Product Legal responsibility and Tort Legislation Implications of the COVID-19 Disaster | Schnader Harrison Segal & Lewis LLP

Product Liability and Tort Law Implications of the COVID-19 Crisis | Schnader Harrison Segal & Lewis LLP

The novel coronavirus (or “COVID-19”) poses unprecedented challenges to the social contract in the US and around the world. At home here, large numbers of Americans are sheltered inside and will be for an extended period of time. Feeding and caring for the needs of these Americans puts an unusual and unplanned burden on supply chains and retailers – not just for delivery giants like the big online retailers, but also for local supermarkets and restaurants. COVID-19 thus not only threatens our health, it also sets standards for our individual and collective rights and obligations, including the role of the legal system and possibly the standards for resolving disputes related to product liability and tort law.


Presumably, many, if not all, readers have at least a basic understanding of the global spread of COVID-19 – a predicate for discussing the potential risks of strict liability and tort. Current medical evidence suggests that COVID-19 can be contagious before a person knows they are infected. A contract can have an extended incubation period, in some cases weeks. The CDC has further confused public health efforts, estimating that up to 25 percent of people who contract the virus may have no symptoms at all and inadvertently spread the virus because they believe they are healthy.

Perhaps the most alarming aspect of this virus is that infections are not limited to face-to-face contact. The virus can survive for days on surfaces outside the human body, exposing other infections. A study recently published in the New England Journal of Medicine found that COVID-19 can live up to 24 hours on cardboard surfaces and up to 72 hours on plastic, further helping the spread of explosives around the world and increasing the risk of contaminating products .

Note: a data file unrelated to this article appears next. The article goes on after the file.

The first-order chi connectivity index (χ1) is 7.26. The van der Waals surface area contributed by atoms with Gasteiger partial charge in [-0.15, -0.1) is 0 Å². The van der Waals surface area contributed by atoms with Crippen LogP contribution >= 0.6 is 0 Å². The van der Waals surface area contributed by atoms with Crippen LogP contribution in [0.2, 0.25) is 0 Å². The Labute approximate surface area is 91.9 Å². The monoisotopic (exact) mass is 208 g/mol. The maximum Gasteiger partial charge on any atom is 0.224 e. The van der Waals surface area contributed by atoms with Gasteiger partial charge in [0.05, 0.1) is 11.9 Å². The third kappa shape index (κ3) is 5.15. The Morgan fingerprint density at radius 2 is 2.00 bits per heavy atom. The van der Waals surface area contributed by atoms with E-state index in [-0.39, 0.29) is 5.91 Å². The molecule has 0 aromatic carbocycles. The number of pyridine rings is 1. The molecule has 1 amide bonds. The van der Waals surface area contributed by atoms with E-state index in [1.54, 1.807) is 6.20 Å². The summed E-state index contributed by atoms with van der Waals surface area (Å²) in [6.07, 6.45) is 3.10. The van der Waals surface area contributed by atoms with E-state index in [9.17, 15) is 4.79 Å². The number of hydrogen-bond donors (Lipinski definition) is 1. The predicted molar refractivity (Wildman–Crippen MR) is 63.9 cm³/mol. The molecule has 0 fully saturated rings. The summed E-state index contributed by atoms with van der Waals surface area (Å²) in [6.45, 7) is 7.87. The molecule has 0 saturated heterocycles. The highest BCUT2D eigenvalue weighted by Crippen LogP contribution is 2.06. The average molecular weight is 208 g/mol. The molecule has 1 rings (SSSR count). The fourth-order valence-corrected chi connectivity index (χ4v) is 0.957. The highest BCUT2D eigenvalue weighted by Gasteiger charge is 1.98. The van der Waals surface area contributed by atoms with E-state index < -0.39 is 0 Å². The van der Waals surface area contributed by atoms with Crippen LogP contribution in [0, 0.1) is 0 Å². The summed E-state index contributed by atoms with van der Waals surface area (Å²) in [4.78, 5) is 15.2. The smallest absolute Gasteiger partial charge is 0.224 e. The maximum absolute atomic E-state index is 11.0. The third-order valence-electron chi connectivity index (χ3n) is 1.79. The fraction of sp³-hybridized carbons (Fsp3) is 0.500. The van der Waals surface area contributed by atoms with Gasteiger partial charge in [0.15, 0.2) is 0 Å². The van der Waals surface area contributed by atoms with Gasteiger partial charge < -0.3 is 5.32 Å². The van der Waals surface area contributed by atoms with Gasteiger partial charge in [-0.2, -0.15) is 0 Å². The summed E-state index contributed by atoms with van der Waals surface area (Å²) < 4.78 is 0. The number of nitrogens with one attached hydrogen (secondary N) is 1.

Countless people around the world have followed warnings from public health experts and implemented shelter-in-place practices. They work or continue their education from home and only venture outside when absolutely necessary. With this dramatic change in daily life, more and more people are turning to internet-based delivery services, particularly for food delivery and restaurants. While there is currently no evidence that the virus is spreading through food or drink, the bags, boxes, and other containers in which these supplies are transported could also carry the active contagion on their surfaces – even if the contaminating contact occurred days earlier was.


As the nature and extent of the virus become clearer over time, we can expect litigation to spike after COVID-19, with potentially contaminated food packaging asserted in many cases. These cases present unique evidence challenges that are not always present (or analogous) in the established case law on contaminated food. For example, there are characteristic incubation times and symptoms for food-borne pathogens such as Salmonella and E-Coli, while COVID-19 is an elusive incubation period and may not always manifest itself with consistent symptoms. Determining the cause of the infection, whether in a densely populated urban center like New York City or even in rural areas, will not be easy on the normal course. Alternative causality arguments will abound, especially since many of the people who have contracted COVID-19 are and are asymptomatic yet contagious. Proving the causation is therefore likely to be the most common challenge facing plaintiffs bringing lawsuits against key suppliers, distributors and retailers.

In the area of ​​product liability, the presence of an unexpected contaminant (e.g. a virus) can often be viewed as a deficiency under the laws of most states. When a food or drink is sold that is intended for human consumption, an implicit guarantee is usually imposed on the manufacturer that the product will be safe for human consumption and free of harmful or unhealthy substances when it leaves the manufacturer’s control. Of course, a plaintiff must demonstrate the existence of the defect at the time it left the defendant’s hands. Questions of due diligence are usually irrelevant, as are questions as to whether the deficiency can be remedied with reasonable care. This is a form of manufacturing defect in the true “no-fault liability” category.